Middle East Eye / January 28, 2021
Israeli general Aviv Kochavi’s attempt to put military strikes back on the table could have two major consequences.
After a year-long pause due the Covid-19 pandemic, Israel has renewed its threats against Iran. It was Lieutenant General Aviv Kochavi, Israel’s chief of staff, who out of the blue broke the silence and brought Iran’s nuclear programme back to the front of Israeli discourse.
Or, at least, that’s what he’s trying to do. Kochavi hopes to capture the attention of a public whose priorities and main concerns are still only one: how to beat the virus and bring the country back to normalcy.
On Tuesday, the army chief told the annual conference of the Tel Aviv-based Institute for National Security Studies that the military is updating and upgrading its operational plans, to improve preparedness in case Israel decides to attack Iran’s nuclear facilities.
“We are working on them diligently and will develop them over the next year,” the general elaborated.
Kochavi also added that it would be wrong if the world returns to the 2015 nuclear deal, signed by Iran and the six major powers (the US, UK, Russia, China, France, and Germany), even if it is modified and improved. Although he was talking about the “international community” he clearly meant the United States under new president Joe Biden.
Kochavi is worried by Biden’s intention to re-enter negotiations with Iran and swiftly sign a fresh nuclear deal, which would be along the lines of the 2015 one. In 2018, then-President Donald Trump unilaterally pulled the US out of the agreement and imposed harsh sanctions that are crippling Iran’s already-fragile economy. Until then all the signatory members, including Iran, had honoured the deal.
Excluding the US, the other five members remained committed to the agreement. But in 2019, Iran retaliated by gradually violating some of its clauses, without leaving the agreement. The violations included enriching larger quantities of uranium, raising the level of already enriched uranium from 3.67 percent to five percent with a decision to further elevate it to 20 percent, and reactivating advanced centrifuges.
All these steps are bringing Iran closer to the nuclear threshold, from where it is feared Tehran could rush and develop its first nuclear weapons within a few months.
Allied with Netanyahu
It’s not known whether Kochavi had coordinated his speech with Prime Minister Benjamin Netanyahu, but clearly its content is in line with Netanyahu’s thinking and desires.
Practically, the chief of staff allied himself completely with Netanyahu, by echoing the prime minister’s fears that once Iran has the bomb it may use it. Such a frightening scenario has never been heard from Israeli security and military experts.
Between 2010 and 2013, Netanyahu and Ehud Barak, the defence minister at the time, clashed with the top echelons of the Israeli military and security establishment, who warned against an independent strike on Iran and cautioned about a potential rift with the US administration of Barack Obama.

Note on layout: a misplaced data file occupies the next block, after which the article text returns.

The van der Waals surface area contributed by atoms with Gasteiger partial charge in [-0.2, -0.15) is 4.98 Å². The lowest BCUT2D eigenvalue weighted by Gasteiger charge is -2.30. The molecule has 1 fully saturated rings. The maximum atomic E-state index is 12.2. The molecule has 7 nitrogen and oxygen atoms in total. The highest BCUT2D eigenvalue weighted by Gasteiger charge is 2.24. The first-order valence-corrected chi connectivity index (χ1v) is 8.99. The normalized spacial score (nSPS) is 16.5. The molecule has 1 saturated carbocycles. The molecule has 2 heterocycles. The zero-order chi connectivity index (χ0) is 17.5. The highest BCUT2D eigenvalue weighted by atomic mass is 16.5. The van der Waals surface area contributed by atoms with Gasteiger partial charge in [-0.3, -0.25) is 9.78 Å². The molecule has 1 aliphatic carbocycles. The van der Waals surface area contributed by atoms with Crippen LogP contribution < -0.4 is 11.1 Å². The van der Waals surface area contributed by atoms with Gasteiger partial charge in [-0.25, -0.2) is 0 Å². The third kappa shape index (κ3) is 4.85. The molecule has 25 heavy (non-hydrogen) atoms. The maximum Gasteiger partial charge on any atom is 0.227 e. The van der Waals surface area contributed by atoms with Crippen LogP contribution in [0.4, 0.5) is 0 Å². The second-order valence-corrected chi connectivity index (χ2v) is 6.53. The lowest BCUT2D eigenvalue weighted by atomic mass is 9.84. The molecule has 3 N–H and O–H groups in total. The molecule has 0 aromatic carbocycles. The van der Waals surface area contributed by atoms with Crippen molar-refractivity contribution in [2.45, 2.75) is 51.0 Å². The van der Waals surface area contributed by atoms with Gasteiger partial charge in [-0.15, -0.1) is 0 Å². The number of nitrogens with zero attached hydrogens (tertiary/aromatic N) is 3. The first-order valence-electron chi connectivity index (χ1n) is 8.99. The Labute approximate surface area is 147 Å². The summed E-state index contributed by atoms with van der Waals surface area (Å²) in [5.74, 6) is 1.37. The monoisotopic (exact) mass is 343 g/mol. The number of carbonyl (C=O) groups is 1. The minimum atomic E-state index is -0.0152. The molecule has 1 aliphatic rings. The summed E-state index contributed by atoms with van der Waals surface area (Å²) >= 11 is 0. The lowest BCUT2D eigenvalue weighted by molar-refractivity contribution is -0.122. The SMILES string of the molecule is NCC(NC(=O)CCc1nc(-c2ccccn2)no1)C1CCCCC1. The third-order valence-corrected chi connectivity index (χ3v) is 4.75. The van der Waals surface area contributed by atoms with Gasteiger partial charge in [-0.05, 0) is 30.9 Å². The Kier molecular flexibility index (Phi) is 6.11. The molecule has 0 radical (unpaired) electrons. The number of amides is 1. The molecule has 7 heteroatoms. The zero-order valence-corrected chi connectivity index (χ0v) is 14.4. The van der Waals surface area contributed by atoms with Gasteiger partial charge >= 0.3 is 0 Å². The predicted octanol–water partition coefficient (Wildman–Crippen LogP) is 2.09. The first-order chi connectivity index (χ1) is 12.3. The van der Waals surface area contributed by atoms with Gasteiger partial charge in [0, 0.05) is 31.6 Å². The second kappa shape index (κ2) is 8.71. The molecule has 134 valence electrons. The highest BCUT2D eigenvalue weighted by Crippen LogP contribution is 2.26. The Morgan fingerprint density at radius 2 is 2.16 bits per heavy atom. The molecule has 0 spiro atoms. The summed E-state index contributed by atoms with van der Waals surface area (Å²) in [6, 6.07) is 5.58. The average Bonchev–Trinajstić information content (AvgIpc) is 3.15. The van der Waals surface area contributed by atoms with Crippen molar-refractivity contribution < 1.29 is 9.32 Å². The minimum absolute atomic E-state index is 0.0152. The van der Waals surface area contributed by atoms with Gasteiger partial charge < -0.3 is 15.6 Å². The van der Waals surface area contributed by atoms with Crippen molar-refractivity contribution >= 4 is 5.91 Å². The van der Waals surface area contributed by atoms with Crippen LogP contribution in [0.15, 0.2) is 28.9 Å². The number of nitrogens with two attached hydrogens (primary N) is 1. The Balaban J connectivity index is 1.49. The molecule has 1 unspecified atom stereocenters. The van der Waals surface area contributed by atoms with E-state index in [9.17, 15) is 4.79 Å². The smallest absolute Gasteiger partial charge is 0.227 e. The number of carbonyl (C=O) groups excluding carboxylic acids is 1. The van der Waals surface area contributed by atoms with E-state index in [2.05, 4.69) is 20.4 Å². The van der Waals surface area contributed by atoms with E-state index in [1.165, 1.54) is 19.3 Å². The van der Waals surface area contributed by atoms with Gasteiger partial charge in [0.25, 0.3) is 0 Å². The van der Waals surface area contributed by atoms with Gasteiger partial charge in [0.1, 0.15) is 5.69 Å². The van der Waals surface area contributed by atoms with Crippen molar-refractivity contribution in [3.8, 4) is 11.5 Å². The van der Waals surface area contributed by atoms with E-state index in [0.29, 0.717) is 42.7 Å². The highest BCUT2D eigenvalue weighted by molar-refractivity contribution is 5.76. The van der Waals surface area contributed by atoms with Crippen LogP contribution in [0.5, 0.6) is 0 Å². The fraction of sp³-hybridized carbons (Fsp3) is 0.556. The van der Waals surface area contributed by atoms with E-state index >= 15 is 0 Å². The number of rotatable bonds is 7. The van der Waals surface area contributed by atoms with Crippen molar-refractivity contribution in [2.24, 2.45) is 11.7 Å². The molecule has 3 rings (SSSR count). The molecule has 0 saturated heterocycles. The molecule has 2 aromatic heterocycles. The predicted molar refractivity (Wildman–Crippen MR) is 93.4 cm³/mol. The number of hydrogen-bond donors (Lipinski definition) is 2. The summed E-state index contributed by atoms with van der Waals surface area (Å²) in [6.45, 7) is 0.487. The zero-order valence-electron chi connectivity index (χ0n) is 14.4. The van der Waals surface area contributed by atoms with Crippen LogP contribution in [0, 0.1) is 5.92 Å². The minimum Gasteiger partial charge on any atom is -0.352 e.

Regardless, Netanyahu opposed the 2015 nuclear deal, insisting “no deal is better than a bad deal”. That year, in an unprecedented move, the prime minister plotted with the Republican controlled Congress against Obama and his top advisers. Netanyahu delivered a speech to a joint session of Congress, urging the US not to sign the agreement.
Obama and Biden, then vice president, were furious. They rejected Netanyahu’s intervention in US domestic politics and signed the deal. Most Israeli intelligence and defence officials have admitted that the agreement had flaws but thought that once it was a done deal, Israel had to accept the reality and improve the strained relations with the US.
By once again beating the drums of war, Kochavi has walked into a minefield.
He has stepped into the foreign policy arena, which is the prerogative of Netanyahu and the government. It is not the responsibility and mission of a military person to preach to the US president about what to do.
It also seems that halfway through his four-year term, the Israeli chief of staff feels frustrated. The central role that generals have always played in all Israeli walks of life has been side-lined because of the pandemic.
It may well be that these threats are just a tactic to increase demand for a boost in the defence budget, which the army has used in the past.
However, Kochavi’s inflammatory language can result in two major consequences.
One relates to Iran. The warmongering might increase the tension between Israel and the Islamic Republic at a time when the two are engaged in political campaigns ahead of their national elections: Israel in March 2021, for the fourth time in two years, and Iran in June 2021.
Yet so far Tehran’s responses have been surprisingly mild. Iranian President Hassan Rohani’s chief of staff said on Wednesday that “the threats made by Israel are nothing but psychological warfare”. Speaking on Iranian television, Mahmoud Vaezi said: “Israel should understand the Trump administration is history. Israel no longer controls the [US] administration’s decisions now that Trump is gone.”
Indeed, Netanyahu understands that the rules of the game have changed in Washington.
The Biden administration, which controls both the executive and legislative branches, is fully committed to continuing the strategic alliance and partnership with Israel. But it also intends to execute more balance policies vis-a-vis the Palestinians and to defuse the tension with Iran.
If Kochavi is not a loose cannon, and if his speech reflects Netanyahu’s true and hidden intentions, the Biden administration will interpret it as another effort to sabotage US-Iranian relations, and will respond by putting Israel in its place.
Yossi Melman is an Israeli security and intelligence commentator and co-author of Spies Against Armageddon